livered not later than the date and time named, as no
proposal received after that time will be opened of con
sidered. The government reserves the right to reject all
or any proposals or parts thereof. Specifications, blank
forms, and all necessary information can be had on ap
plication to THE COMMANDING OFFICER.
Public Notices.
Help Wanted
\\7ANTED ■ Skilled PuKermak.-i-s anil Machinists are
»V temporarily needed at the Navy Yard. Pensaeota,
Fla. Pay from $2 24 to IS 52 i"-" (item. For further In
formation address BOARD OF LABOR EMPLOYMENT.
Navy Yard. Pensacola. Da.
SHIPPING NEWS.
Port of New York, Sunday, October 21. 1903.
ARRIVED.
Steamer Pin Juan. FoM, Ponce October f*. Guanlea 10.
Jobon U. Vlejrum 13. Humacan 14 and Mavagurz I*. to
the New York and Porto Rico Sh Co. wlt!i 10 passenger*,
mall* nn.l mdse. Arrived at the Bar at 1:30 pm.
Strainer El Dorado. Prfseott. Now Orleans October 11.
to the Southern Pacific Company, with m<lse. Left
Quarantine at -:3."> r m.
Steamer Princess Anne. Tapley. Newport News and
Norfolk, to the Old Dominion Ss Co. with r« s »ensers and
mdae. L*ft Quarantine at 8:18 p m
Steamer Italian Prince (Tin. Coflin. Ssntos Septemter
21. Rio Janeiro 27. Hah la October 1 an<l Par'.iadtw 12 to
nusk & J«vr>n». with 2 pansengtrs and md»e. Arrived at
the Bar at 5:45 p m.
Pnndy Hook. X J. Oct. 21. o:3ft p m—W ind northeast,
fresh breeze; cloudy.
SAILED
Steamers Etrurla (Br). for Uverpool; Canning <Br>.
Manchester: Delaware (fir) Liverpool: Peninsula iPoro.
Lisbon: Atlantis (Xor». Klnir»tnn Manoa (Br). Bermuda'
St Kltts. etc: PlblrU (Ocr». Kingston, i-'avanllla. etc;
Germ .(Nor). Barseea; Zulla. L« Ouayra. Curacoa, etc;
Julia LAickenbach. Pan Juan, etc; St Kgbcrt <Br). . :>>r!«*'
ton: l-irap«(«s. Key \v,nt and Mobile: Mac Knight's
Key. Fla. Jefferson. Norfolk and Newport News.
THE MOVEMENTS OF STEAMERS.
■FOREIGN PORTS.
Liverpool Oct 20-S.II-.1. steamer Oeorgic ( Rr,. Roberts.
New York (and passed Hmw Head 21. t> •
Queenstown. Oct 21. It a m—S ailed. »teinvr I'mbrla (Br).
Dow. from Liverpool or New York.
Southampton k ° Ct 21- Arrive.,, .teamer St Paul. Passow
.now York.
MM ° V wL';th O V 2O— Sailed, »teamer Columbia ißr) WUi.
■ worth IT"" GIM « l) * tor New York
Hcmg. Oq^n— P»— «<!. itatay Ryndara (Dutch). Yuto
to% mmwim BMifi«M tot itm wnfc
Amusements.
EMPIRE ™— ~—\
JOHN DKtVV HI Vvk^ • !:1 '
Hlf» HOI Sj; i\ DROBR.
WALLACK'S ad AY rs*. *>* ***■
SAM BERNARD '"1 ' •*« to *S&"*
MR. H«H,i,E\HEIME«.
GARRiCK "^R - "th St.. near BToTdwlf
VVI\I. GiLLlfrE 13 - Ma tags!
SA V V X UEA TRE. 34th Street and B^
THE HOUSE OF MIRTH
■ with FAY Mm
HUDSON J™" 1 ! 1 . 1 - "•► '<■■ ■: « bw.7
THE HYPOCRITES
-Bssaas4TO, : cherub
km. mMv Buai_ Hwi
M3NiGOM£Rr& STONE WA- M
LrCEUM "^tt^^%~v i
T . M , THE LIQHM. miU
TO r DAY jj BtHT -N HOLMES
AT 3 TRAVELOGUES
• colored Views aniS^tio^^tcrss
"ATHENS & OLYMPIC GAMES 8 "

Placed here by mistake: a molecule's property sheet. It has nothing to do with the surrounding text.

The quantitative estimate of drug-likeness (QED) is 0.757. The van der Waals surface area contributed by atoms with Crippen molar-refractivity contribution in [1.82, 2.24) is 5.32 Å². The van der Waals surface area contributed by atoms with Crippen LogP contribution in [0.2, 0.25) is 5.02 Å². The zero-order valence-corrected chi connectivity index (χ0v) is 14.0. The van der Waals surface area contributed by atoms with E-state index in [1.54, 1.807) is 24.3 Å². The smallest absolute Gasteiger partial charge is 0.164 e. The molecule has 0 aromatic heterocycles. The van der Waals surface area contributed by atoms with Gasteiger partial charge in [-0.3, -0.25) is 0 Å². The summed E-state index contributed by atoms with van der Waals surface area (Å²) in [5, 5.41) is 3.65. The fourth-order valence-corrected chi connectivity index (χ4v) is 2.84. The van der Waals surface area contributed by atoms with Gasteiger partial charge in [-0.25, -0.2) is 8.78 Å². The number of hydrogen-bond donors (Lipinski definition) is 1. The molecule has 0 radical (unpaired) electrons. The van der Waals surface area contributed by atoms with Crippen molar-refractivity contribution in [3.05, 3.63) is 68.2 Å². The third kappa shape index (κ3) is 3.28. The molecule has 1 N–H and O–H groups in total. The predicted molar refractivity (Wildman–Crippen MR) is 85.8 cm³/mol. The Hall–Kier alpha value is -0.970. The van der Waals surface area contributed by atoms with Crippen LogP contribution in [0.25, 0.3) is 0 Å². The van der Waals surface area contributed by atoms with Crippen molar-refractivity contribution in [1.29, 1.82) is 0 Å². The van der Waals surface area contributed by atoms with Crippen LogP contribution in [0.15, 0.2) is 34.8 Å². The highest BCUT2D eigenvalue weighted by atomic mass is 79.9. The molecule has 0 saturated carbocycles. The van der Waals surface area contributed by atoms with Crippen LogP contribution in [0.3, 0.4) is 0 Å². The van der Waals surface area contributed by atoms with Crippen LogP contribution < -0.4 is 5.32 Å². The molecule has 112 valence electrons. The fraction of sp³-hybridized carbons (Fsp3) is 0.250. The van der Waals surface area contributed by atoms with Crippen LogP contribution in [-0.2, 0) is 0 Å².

NEW AMSTERDAM TH^TRE. West m Street.
Mr WEDNESDAY. BEST SEAT 3 fu£
irvWg -balrd IZfWJ
Wed ed Fr? la i"^ - aolO v. ant! Fra a«»c* <!*« time,.
™a , 'k ™ r and * at - N-ijht.. Km* Rene's Daughter
Markh^m L and Mall: fhurs. Nlsht and Sat. MatY
Markhelm and Maurlcette tflrst time In America).
3r ES V ITT- 80 ,feat» Thur~Ma!l Orders Mm
Klaw & Er.ar* r MR. F«>RBE.H-ROBERTSON and
wll X Present MIS s (.EKTRIDE ELLIOTT ia
O. Bernard Phawr's Ca-sar and Cleopatra.
BROADWAY T EA ! R £ B-way and 41st St.
U UAVff A I Eves <! Mats. Wed and Sat., r
MATiNEI „ ' .aksuay. BEST seats jljo
K i** * Erlanger's Production of Gen. Lew WaUa-ei
THE PRINCE of INDIA
Dramatized J. I. C. Clarke. Mas. prof. Horatio Parker
LIBERTY THEAT RE- «M St. near ** >
LiOCnII Eves. 8:15. Mat. Sat. 2: IS
ELEANOR R.OBSON
as- NURSE MARJORIE 2L^£
nAIV^ THEATRE. B'way and 30ta Street
RICHARD CAkLE to Tif.cS^
: : : : : xxx »xt Sunday Night xxx:--:-:
VICTOR HERBERT and his ORCHESTRA.
CHAUMSEY QLCOTf >, I
CARXEGIE HAIL.
PHILHARMONIC society
1906 . Sixty-fifth Season .. . 1907.
Conductor
Wassily Safonoff
ORCHESTRA OF OVER ONE HUNDRED.
SOLOISTS:
Josef L, HE VI: Mi Pie«
( First Appearance)
Miss Maud POWELL Violia
Alois BUKGSTALLEK -Tenc.
(First Appearance^
Ossip <»abkil6\vitsch *«•
liiiu> HCERMAim. Violi:
and other* to be announcer!.
GENERAL SUBSCRIPTION no* so'.n? oa at C*?
neele Hall.
IJAMMERSTEW'S %T^rH?
nUAILV MATS.. | "MOTOniXO." with Karri
■ibe. and 30c. I Tate A Co.. Jno. T- k^U?., *j
BELASCO TIIEA. Et Vls Mat Pat- I J-^L*.
UiLAouU David Belasco pwer.ts ' WEfc*-*
BLAKttH* BATES [WTaaMfa
*,»««p»i%n 111*£ A. B way. « at.
»^«* 1 §U« By. X sharp. Mat Sat. 1
3EIErJs&?
bAROEN Theatre. 27th St. * Mad. Aye Eve*. *=« [
GARDEN S&ft^ w *S^^>2
I CLAY CLEMEN In SAM HOUSTON.
I D UiUf* IUCI THEATRE. Tonight
InVIHU UM Time "Ber «•*»•*•„ •
"y. V'r" Time. "Per Vr I » utdoicut- , .
THE Eicht Saturday Eyr ■ *-»»^ i
NEW YORK ElKht
SYMPHONY M^^TTi-*
ORCHESTRA "ESST ■
Waller Cainrasch >■• .-. k^***
Conductor. Jo»*ph rk rf
Nov. 3d and Uh. first »ppearanc» In New i«w»
SSffli SAIMT-SAENS p
Subscription ticket* at bo* offlc*. at "- 1 -*
Art Society. 1 \V s»th St.. »nd at 10 E. <• "ii.ii
FELIX F. LElFELg._Secrct«ry. Carnet'.a — -
EDENI w»nu:> i> wax. t^^JSH 1 '
MMiii l-axwj. x— r>Uf - «**

xml | txt